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Early Industrial Development in Erie, Pennsylvania

The Watson-Curtze Manson, Erie, PA

During our recent visit to Erie, Pennsylvania, we stopped at the Watson-Curtze Mansion on West Sixth Street (click here). This Manson was the home of Harrison F. Watson from 1891 and then Frederick Feliz Curtze in 1923 until his death in 1941.

The Watson-Curtze Manson, Erie,PA

I am more interested in what these men did for a living than I am in the homes that they lived in. Harrison F. Watson was president of the H.F. Watson Paper Company which manufactured building, roofing, lining materials, as well as steam pipe and boiler packaging materials. Frederick Felix Curtze was president of the Erie Trust Company, Heisler Locomotive Works, Union Iron Works, and the Keystone Fish Company. All of these business endeavors allowed the two men and their families to enjoy a lifestyle that has since passed with the Industrial Revolution.

The Watson-Curtze Manson, Erie, PA

The Manson is indeed lovely. It has 24 rooms, 17 closets, 5 bathrooms, and 12 fireplaces. The building materials are lovely with heavily decorated woodwork which appears throughout the house and hardwood oak floors in all of the rooms. Heat for the house was originally provided by a coal furnace and probably a boiler with steam or hot water heat. Oh, and ladies, don’t fret because of all of the work that it would take to clean 5 bathrooms, or run such a lovely home; they had a staff of 6 domestic servants!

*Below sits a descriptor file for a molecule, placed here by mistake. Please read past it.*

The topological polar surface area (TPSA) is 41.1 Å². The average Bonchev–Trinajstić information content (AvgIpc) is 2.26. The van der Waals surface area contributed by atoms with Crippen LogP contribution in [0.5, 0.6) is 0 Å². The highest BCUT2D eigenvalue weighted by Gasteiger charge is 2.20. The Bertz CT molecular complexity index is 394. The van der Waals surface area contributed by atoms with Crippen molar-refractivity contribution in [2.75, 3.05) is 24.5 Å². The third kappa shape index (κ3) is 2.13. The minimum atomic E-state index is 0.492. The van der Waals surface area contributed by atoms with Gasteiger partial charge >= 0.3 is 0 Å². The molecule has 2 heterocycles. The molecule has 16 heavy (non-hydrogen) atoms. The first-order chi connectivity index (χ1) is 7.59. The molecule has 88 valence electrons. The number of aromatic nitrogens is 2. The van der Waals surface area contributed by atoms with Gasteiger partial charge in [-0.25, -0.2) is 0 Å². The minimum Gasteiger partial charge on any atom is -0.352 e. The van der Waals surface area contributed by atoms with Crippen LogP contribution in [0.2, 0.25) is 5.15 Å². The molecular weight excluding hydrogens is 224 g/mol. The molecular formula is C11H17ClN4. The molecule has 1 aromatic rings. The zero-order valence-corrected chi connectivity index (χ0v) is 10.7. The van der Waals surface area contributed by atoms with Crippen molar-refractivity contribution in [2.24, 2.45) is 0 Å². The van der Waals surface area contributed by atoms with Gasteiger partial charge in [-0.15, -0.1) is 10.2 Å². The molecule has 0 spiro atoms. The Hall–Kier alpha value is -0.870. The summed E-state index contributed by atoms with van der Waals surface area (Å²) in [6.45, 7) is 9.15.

James R. Bupp

2 thoughts on “Early Industrial Development in Erie, Pennsylvania”

  1. Its a shame that the old watson factory sits there vacant with no signs of ever coming back to life. the Union iron works was just torn ive never thought that it was going to be since ive seen a lot of activity in the place. Its really a shame that the city of erie lets these builds be destroyed since their a part of history that made erie. I work at Urick foundry which is right across the rail road tracks from Old Erie Maleable and seeing a foot ball field being placed over where my dad used to work is just terrible idk i just love all these old facilities it truely shows how erie used to be a massive manufacturing city but now its dying.I think buildings that are 100 years or old should be put into some historical record because i cant find hardly and information about these places let alone a picture.

    1. Thank you for you comment. My only contact with Erie is that we drive by Erie on Interstate 90. We visited the city one day last year with a group of seniors. I was unaware of all of the early industrial activity that occurred there including shipping on Lake Erie. Erie is truly a beautiful city. Perhaps one day we will rightfully reclaim out leadership in manufacturing. I believe that we have the knowledge to do “green” manufacturing but our governments’ rules have permitted companies to take the money and run elsewhere to build their plants. It doesn’t have to be this way.

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